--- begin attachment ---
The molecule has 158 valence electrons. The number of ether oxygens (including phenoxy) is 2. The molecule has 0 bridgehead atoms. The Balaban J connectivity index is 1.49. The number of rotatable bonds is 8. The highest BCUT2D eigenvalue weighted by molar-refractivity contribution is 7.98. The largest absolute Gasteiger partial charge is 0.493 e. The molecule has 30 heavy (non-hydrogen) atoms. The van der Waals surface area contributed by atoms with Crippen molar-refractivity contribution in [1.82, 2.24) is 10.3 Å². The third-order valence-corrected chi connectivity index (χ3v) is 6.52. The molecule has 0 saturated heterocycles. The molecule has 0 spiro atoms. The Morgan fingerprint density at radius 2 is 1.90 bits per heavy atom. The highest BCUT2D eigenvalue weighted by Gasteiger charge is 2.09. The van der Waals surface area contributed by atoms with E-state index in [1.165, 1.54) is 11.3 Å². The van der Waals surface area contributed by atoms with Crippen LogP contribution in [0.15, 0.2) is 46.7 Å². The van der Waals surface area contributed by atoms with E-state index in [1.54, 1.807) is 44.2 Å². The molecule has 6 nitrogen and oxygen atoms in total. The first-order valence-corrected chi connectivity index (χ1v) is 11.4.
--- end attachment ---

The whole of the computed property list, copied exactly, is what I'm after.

The molecule has 158 valence electrons. The number of ether oxygens (including phenoxy) is 2. The molecule has 0 bridgehead atoms. The Balaban J connectivity index is 1.49. The number of rotatable bonds is 8. The highest BCUT2D eigenvalue weighted by molar-refractivity contribution is 7.98. The largest absolute Gasteiger partial charge is 0.493 e. The molecule has 30 heavy (non-hydrogen) atoms. The van der Waals surface area contributed by atoms with Crippen molar-refractivity contribution in [1.82, 2.24) is 10.3 Å². The third-order valence-corrected chi connectivity index (χ3v) is 6.52. The molecule has 0 saturated heterocycles. The molecule has 0 spiro atoms. The Morgan fingerprint density at radius 2 is 1.90 bits per heavy atom. The highest BCUT2D eigenvalue weighted by Gasteiger charge is 2.09. The van der Waals surface area contributed by atoms with E-state index in [1.165, 1.54) is 11.3 Å². The van der Waals surface area contributed by atoms with Crippen LogP contribution in [0.15, 0.2) is 46.7 Å². The van der Waals surface area contributed by atoms with E-state index in [1.54, 1.807) is 44.2 Å². The molecule has 6 nitrogen and oxygen atoms in total. The first-order valence-corrected chi connectivity index (χ1v) is 11.4.